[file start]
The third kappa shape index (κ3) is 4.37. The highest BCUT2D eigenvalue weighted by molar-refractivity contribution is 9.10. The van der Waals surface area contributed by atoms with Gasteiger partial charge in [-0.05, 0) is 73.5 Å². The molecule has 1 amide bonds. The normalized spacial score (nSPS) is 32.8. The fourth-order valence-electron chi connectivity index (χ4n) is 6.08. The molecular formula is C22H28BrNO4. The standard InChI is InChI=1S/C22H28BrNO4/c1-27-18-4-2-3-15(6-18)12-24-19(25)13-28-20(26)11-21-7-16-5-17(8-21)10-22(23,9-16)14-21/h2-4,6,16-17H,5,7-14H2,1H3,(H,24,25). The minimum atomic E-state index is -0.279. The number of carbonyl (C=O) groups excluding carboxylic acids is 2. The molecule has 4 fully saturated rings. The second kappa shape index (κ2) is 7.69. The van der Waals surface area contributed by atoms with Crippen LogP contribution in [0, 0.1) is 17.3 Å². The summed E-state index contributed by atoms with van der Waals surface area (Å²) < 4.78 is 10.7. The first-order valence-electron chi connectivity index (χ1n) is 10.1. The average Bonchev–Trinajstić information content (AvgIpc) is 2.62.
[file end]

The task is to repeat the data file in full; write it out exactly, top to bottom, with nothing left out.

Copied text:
The third kappa shape index (κ3) is 4.37. The highest BCUT2D eigenvalue weighted by molar-refractivity contribution is 9.10. The van der Waals surface area contributed by atoms with Gasteiger partial charge in [-0.05, 0) is 73.5 Å². The molecule has 1 amide bonds. The normalized spacial score (nSPS) is 32.8. The fourth-order valence-electron chi connectivity index (χ4n) is 6.08. The molecular formula is C22H28BrNO4. The standard InChI is InChI=1S/C22H28BrNO4/c1-27-18-4-2-3-15(6-18)12-24-19(25)13-28-20(26)11-21-7-16-5-17(8-21)10-22(23,9-16)14-21/h2-4,6,16-17H,5,7-14H2,1H3,(H,24,25). The minimum atomic E-state index is -0.279. The number of carbonyl (C=O) groups excluding carboxylic acids is 2. The molecule has 4 fully saturated rings. The second kappa shape index (κ2) is 7.69. The van der Waals surface area contributed by atoms with Crippen LogP contribution in [0, 0.1) is 17.3 Å². The summed E-state index contributed by atoms with van der Waals surface area (Å²) < 4.78 is 10.7. The first-order valence-electron chi connectivity index (χ1n) is 10.1. The average Bonchev–Trinajstić information content (AvgIpc) is 2.62.